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Peterson takes command of 131st Bomb Wing Medical Group

Lt. Col. Joanie Peterson takes command of the 131st Bomb Wing Medical Squadron during a change of command ceremony at Whiteman Air Force Base, Aug. 14 (Courtesy Photo)

Lt. Col. Joanie Peterson takes command of the 131st Bomb Wing Medical Squadron during a change of command ceremony at Whiteman Air Force Base, Aug. 14 (Courtesy Photo)

WHITEMAN AIR FORCE BASE, Mo. -- Lt. Col. Joanie Peterson, of Blue Springs, will be taking command of the 131st Bomb Wing Medical Group this weekend during a Change of Command ceremony.

Prior to being selected as the commander, she was the deputy commander for the 442nd Medical Squadron at Whiteman Air Force Base as an Air Force Reservist. Before she became the deputy commander, Peterson was the chief nurse for the squadron.

Peterson was commissioned into the Air National Guard on Aug. 9. She has been with the Air Force Reserves since 1985.

As a captain, she served during Desert Storm as an interim commander for the 36th Aeroevacuation Squadron, when the unit was activated for six weeks.

Life in the military was something Peterson knew a lot about.

"I was born 'true blue,'" she said. Her father is a retired Air Force colonel. So she was raised in the Air Force life and travelled all over the country while he was in Strategic Air Command.

Peterson is excited about taking command and has set goals.

"Unification is the goal I have personally set for the group," she said. "Currently, the 131st Medical Group services three areas in three different parts of the state. The main location had been Lambert Field in St. Louis. However, the wing headquarters has been relocated to Whiteman Air Force Base in Knob Noster. The other location is Jefferson Barracks, which is southwest of St Louis. With the group divided in servicing three areas, it is a challenge accomplishing training or command and control."

A personal goal of Peterson's is to get to know her leadership that is currently in place and to observe how the group currently operates.

"Though I have an idea of things I will expect from the group, I do want to be open to current operations," she said. "I am certain that there will be many changes that I want to implement, but not until I am familiar with the personalities, talents, and skills of the Guardsmen in the medical group."

Peterson looks forward to the opportunity to work with the 131st Bomb Wing command.

"I have been very impressed with Col. Greg Champagne and his vision," she said. "He has already done a spectacular job in transitioning the wing to the Whiteman location, procuring space, and setting in motion the future of the wing as an associate wing to the active duty 509th Bomb Wing. It is quite an impressive tasking and I am so proud to be a part of it."

Peterson said the greatest challenge with the new position is implementing new changes.

"People tend to get stuck in old patterns and routines," she said. "Change is scary, but if an organization does not embrace change, then it stops growing, and when it stops growing, it dies. I am not afraid of any challenge I will encounter in taking the command; in fact, I am a person that has a track record of being the 'fix it' person."

Peterson said she has a knack for fixing broken programs and she is definitely not insinuating that the Medical Group is broken.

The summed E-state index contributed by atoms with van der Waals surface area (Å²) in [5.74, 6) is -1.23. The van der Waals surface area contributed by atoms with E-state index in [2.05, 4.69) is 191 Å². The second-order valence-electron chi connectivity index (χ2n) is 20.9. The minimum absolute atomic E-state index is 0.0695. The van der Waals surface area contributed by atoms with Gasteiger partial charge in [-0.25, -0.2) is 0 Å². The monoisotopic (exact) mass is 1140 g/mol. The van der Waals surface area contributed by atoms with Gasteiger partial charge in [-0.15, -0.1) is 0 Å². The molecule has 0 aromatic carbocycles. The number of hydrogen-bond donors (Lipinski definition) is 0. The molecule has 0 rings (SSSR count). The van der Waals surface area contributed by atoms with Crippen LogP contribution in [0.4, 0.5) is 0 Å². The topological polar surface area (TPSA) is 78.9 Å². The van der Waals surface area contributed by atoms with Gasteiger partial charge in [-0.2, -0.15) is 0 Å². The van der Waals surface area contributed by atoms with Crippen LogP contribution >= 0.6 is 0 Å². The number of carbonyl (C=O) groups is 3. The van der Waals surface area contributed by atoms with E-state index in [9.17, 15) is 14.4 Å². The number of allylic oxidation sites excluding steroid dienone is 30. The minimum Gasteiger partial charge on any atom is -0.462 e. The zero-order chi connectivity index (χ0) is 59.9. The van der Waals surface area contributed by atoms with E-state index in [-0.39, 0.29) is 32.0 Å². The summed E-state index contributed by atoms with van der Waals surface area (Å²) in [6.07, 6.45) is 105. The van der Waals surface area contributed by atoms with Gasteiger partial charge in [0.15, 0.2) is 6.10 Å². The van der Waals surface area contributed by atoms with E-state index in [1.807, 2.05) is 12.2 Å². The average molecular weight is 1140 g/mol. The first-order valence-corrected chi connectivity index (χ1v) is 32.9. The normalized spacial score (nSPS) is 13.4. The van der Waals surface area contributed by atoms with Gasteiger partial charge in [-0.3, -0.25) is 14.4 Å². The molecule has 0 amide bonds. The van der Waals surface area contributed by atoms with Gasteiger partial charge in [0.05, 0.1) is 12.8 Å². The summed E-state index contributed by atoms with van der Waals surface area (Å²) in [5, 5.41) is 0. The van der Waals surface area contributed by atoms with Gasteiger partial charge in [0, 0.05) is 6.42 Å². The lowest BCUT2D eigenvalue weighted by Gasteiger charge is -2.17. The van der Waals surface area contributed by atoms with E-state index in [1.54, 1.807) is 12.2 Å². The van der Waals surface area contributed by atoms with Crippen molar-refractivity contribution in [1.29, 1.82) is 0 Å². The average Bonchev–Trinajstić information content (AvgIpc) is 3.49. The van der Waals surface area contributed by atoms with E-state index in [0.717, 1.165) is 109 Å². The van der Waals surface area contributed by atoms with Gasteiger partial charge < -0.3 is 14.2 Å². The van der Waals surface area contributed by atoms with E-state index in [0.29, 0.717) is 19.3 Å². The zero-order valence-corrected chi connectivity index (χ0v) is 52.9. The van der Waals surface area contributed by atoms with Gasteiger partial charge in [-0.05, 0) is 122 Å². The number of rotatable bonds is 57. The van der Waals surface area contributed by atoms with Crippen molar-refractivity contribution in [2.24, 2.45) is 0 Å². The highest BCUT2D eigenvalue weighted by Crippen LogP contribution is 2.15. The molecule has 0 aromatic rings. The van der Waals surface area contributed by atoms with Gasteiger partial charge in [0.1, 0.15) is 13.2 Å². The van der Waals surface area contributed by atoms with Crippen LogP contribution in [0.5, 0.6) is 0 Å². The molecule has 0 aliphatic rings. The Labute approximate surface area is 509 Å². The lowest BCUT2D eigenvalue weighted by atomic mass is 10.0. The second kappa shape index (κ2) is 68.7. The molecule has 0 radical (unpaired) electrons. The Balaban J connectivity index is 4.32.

"I am ready to take on any challenge that lies ahead; in fact, I look forward to those challenges," she said.

One challenge will be the transition of the group from the St. Louis area to central Missouri. This presents a difficult situation because most of the group is from the St. Louis area.

"I have been through both a squadron deactivation and a base closure in my past and I can honestly say that change like that is difficult and challenging," Peterson said. "However, in both cases, I am proud to look back and see the progress made, the space acquired, and the ability to do more with less. It will take some paradigm shifting and a commitment to the mission. I hope to be a good catalyst to that mission's ends.

Peterson said she hates to look at this command as a career move. She prefers to see it as an opportunity to command such a wonderful group of individuals.

"I have been serving under commanders faithfully for the past 25 years, some good and some not so good, so I have been fortunate enough to be able to observe leadership styles to serve as a guide for my own leadership style," she said. "I know the kind of commander I don't want to be, and the kind of commander I want to be. I am ready to take command and pray that I can be a good role model to a young troop."

Peterson was born at Forbes Air Force Base, now Forbes Field in Topeka, Kan. She has lived multiple places and her favorite place was where she went to high school at in Virginia. Her father worked at the Pentagon and the CIA, then retired in 1980. They then moved back to Kansas so that her mother could be near here parents after travelling their whole life with him.

She is supported in her decision to take command by her parents, retired Col. Paul and Jane Fortin; her husband, Kevin, who is a professional cameraman for all major networks including ESPN; their children, Jacob, Brandon, Timothy and Daniel; her brother, David Fortin, of Creston, Iowa, and John Fortin, of Juneau, Alaska; and her sister, Suzanne Fortin, of Lee's Summit, who is a head meteorologist for the National Oceanic and Atmospheric Administration (NOAA) at the Pleasant Hill Weather Center.

For more information about the Missouri National Guard, please call 1-800-GoGuard or visit www.moguard.com.